India has the second-highest number of smartphones in use, but these devices are rendered useless on board flights within the country.
Asia’s third-largest economy is the only nation other than North Korea to prohibit in-flight internet connectivity in its airspace, according to The Wall Street Journal (WSJ). The service is available even in China and other South Asian countries like Pakistan and Sri Lanka.
Globally, many airlines offer wi-fi to passengers but when their aircraft enter Indian airspace, the service must be switched off.
This is mainly due to security concerns. India’s home ministry is averse to the idea of allowing internet on aircraft, WSJ said, quoting an unnamed executive at a company that provides in-flight connectivity.
The ministry’s concerns are justified to some extent as India was among the top 10 countries (pdf) affected by terrorist activities in 2015. The country has a long-running dispute with Pakistan over Kashmir and the conflict has turned rather violent in recent months.
However, experts believe wi-fi on an aircraft has little to do with national security. The systems for flying an aircraft do not communicate with those used for wi-fi, Mark D Martin, founder of Dubai-based aviation consulting firm Martin Consulting LLC, told the WSJ. ”It is like an earthworm trying to communicate with a buffalo. To create a handshake between the two is nearly impossible,” Martin said. “National security reasons are absolutely unfounded.”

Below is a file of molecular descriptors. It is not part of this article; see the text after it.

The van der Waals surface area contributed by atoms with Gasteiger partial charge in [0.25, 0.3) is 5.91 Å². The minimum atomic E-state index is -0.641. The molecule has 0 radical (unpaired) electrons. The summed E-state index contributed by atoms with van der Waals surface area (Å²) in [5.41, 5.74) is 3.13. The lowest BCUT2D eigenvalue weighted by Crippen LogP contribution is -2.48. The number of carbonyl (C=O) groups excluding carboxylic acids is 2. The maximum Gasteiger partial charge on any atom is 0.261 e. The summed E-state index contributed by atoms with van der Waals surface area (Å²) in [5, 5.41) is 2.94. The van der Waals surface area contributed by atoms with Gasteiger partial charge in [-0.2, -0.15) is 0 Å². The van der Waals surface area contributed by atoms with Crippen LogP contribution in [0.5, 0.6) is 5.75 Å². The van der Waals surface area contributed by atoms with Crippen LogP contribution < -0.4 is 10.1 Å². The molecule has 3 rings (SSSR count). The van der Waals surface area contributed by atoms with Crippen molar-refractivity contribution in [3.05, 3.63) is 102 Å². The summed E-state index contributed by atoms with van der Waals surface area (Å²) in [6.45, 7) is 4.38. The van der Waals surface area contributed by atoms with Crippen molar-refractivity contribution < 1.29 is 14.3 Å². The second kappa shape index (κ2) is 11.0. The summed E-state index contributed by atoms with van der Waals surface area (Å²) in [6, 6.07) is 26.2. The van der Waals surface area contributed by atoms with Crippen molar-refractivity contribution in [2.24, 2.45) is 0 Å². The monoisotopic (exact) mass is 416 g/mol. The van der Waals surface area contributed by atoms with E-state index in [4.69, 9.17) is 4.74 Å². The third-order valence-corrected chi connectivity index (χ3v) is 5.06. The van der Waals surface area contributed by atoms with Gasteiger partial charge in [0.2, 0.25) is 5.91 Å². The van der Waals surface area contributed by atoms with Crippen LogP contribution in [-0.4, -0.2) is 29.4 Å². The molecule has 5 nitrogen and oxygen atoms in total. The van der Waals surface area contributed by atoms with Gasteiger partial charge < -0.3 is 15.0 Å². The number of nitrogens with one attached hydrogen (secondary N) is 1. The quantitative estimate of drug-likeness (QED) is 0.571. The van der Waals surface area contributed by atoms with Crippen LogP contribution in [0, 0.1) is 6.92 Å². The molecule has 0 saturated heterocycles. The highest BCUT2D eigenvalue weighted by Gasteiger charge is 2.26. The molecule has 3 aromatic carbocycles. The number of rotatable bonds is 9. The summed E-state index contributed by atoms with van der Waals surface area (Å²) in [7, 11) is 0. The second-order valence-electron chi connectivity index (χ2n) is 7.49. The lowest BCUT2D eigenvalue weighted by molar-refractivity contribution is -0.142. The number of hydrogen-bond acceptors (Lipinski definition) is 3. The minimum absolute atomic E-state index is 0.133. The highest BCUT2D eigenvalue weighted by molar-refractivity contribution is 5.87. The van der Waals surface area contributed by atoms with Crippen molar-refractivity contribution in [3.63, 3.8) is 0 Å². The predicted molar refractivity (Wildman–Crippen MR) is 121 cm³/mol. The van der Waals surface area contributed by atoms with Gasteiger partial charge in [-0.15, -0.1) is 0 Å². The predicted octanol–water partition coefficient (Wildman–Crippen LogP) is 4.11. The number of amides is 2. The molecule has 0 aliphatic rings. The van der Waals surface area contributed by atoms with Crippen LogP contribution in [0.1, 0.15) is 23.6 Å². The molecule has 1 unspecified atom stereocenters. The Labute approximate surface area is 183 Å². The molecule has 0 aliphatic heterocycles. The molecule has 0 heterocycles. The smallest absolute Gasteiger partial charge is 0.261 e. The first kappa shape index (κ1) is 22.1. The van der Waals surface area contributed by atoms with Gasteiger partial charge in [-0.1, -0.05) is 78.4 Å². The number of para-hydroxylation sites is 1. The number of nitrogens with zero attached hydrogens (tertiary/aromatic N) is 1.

Over the recent months, the Indian government has talked about its willingness to offer the service.
For instance, in August, civil aviation secretary Rajeev Chaubey said that the government may decide on the matter “in the next 10 days.” While nothing came of it, last month, India’s civil aviation minister Jayant Sinha said the country’s telecom department had sought the government’s approval for this.
Meanwhile, Indian airline companies such as Indigo, Vistara, AirAsia, and Spicejet, besides state-owned Air India, have been offering wi-fi connectivity on some international routes, but not within India.
Global in-air internet providers like Geneva-based SITA OnAir and US-based Gogo International believe India will soon allow the service. However, this could be a long-stretched procedure as the government will have to amend its laws.